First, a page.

When we think about the Huichol and their art, images of artists clad in traditional outfits, patiently attaching small beads to various pieces of carved wood in the shape of masks or animals in several shops along Puerto Vallarta’s Malecón, easily come to mind. But in today’s Mexico, there is much more to the Huichol, an autonomous and resilient culture that dates back to pre-Columbian times, than meets the eye. Approximately 15,000 Huichol inhabit the remote mountains of Jalisco and Nayarit today, keeping alive many cultural, spiritual and artistic traditions that are now long extinct in most parts of the Americas. At the same time, the Huichol, who call themselves the “Wixarica,” face enormous challenges today, as they struggle against the benefits and side effects of adopting modern ideas or methods into their lifestyles or having them inevitably imposed upon them by Mexico’s private and governmental enterprises.

For example, their religious beliefs, which include four principal deities, have clashed head on against attempts to school them according to standards established by Mexico’s Secretaría de Educación Pública, the entity that governs all public school programs throughout the country. And despite the fact that many of their religious rituals involve the consumption of peyote, a small spineless cactus known for its psychotropic properties, the Huichol’s access to alcoholic beverages was very limited. “That is, until the beer companies came to us,” comments Susana Valadez, who came to Mexico to study the Huichol over 30 years ago, in order to fulfill graduation requirements for UCLA, ultimately marrying into this very guarded community and making their survival her lifelong project. “Alcohol abuse-related problems are destroying the very essence of the community.”

In response to these and other modern-day forces that threaten the Huichol culture with extinction, the Huichol Center for Cultural Survival and Traditional Arts was established in 1981 to provide alternatives to the tragic scenario that has destroyed so many indigenous cultures throughout the world. Founded by Valadez, the center’s goals can be broken down into the following six specific strategies.

 Galería Tanana

Pivotal to the center’s success is the sale of high-quality, original Huichol art, such as that available at Galería Tanana in Sayulita. The non-profit gallery was established by Valadez, allowing people interested in the Huichol to have access to the finest expressions of their art and craft, without disturbing the delicate balance of their communities.

Both personal and captivating, Huichol art dates back millennia. Shamans have visions during spiritual rituals that are transcribed into carvings, yarn and bead art, which have evolved into t-shirts, prints and delicate jewelry items for men and women. Also intriguing are the spiritual masks, votive bowls—known as rukuri—and animal figures covered with esoteric symbols created with colorful beads. So fascinating are these objects, many of them have graced covers of important magazines around the world, such as Elle, Vogue and Rolling Stone.

Upstairs at Galería Tanana is an open space suitable for cultural events including yoga lessons, art exhibitions and film screenings. Presently under development, Valadez hopes that, as the gallery consolidates itself as the official outlet for The Huichol Center, sales and donations will increase, thus allowing for the improvement of their facilities. (The Huichol Center is a registered 501(c)(3) nonprofit with the IRS.)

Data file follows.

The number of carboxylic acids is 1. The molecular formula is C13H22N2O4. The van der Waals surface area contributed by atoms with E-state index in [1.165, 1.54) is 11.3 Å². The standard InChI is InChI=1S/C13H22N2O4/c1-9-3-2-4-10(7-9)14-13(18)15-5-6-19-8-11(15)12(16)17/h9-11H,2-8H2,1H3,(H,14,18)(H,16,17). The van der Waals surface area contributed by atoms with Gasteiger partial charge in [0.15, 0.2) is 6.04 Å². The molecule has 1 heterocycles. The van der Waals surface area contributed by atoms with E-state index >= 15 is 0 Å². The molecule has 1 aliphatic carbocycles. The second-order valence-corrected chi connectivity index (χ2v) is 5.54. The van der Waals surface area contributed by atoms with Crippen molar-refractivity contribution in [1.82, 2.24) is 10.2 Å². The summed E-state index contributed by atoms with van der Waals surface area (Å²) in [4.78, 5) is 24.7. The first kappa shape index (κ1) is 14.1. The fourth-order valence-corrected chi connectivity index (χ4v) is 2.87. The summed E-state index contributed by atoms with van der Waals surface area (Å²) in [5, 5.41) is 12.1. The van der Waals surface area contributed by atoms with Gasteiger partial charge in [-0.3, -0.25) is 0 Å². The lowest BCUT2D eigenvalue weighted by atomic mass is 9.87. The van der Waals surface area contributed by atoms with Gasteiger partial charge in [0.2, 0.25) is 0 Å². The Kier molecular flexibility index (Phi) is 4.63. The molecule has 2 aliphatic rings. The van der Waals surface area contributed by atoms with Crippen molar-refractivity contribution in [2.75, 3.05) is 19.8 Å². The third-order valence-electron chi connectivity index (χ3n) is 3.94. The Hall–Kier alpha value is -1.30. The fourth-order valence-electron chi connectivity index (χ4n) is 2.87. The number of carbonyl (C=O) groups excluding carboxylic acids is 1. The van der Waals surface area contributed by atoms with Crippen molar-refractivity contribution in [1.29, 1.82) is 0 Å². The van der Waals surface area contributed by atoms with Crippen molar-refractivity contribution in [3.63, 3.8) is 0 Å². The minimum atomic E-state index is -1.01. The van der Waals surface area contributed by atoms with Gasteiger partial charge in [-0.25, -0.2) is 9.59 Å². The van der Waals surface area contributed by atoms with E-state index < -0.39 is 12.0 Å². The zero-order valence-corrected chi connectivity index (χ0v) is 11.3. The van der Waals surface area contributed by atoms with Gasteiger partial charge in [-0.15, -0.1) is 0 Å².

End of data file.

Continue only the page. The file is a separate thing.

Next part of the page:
Galería Tanana is located along Sayulita’s main access road, Revolución 22. Please call (329) 291-3889 for more information.

Mexican Folk Art: Opinions you can Trust

Tree of Life by Saulo Moreno

If you are a serious folk art collector or have appreciated the valuable collections at world-class museums such as the Mexican Fine Arts Museum in Chicago, the Museum of International Folk Art in Santa Fe or the Mexican Museum in San Francisco, you are in good company here in Banderas Bay. Along with Susana Valadez, Kevin Simpson is a trustworthy local authority, not only on Huichol art but also on high-end Mexican folk art from other parts of the country, which can be admired and purchased at his El Centro gallery, Peyote People. “We develop personal relationships with particular artists, paying attention to their trajectory, exhibitions and awards,” he comments. “This allows us to provide collectors with photographs and background information that can further educate them about the process an artist goes through to create their work.”

The piece Tree of Life, created by Saulo Moreno and featured on this article, is a case in point. Moreno, who has become one of the most collectable folk artists working in Mexico today, was trained as an artist at the San Carlos Academy in Mexico City but quickly rejected the city’s hustle and bustle, opting for a more humble life in the small town of Tlapujahua, Michoacán. Now in his 80s, he developed and perfected a unique papier mache and wire technique called alambre. Author Chloë Sayer, one of the foremost experts on Mexico’s Day of the Dead, has promoted his work extensively through her seminal books on the subject throughout the world, including England, where one of the largest collections of his work resides permanently at the British Museum. Tree of Life, along with other pieces by Moreno and other important Mexican folk artists, is on display at Simpson’s Peyote People.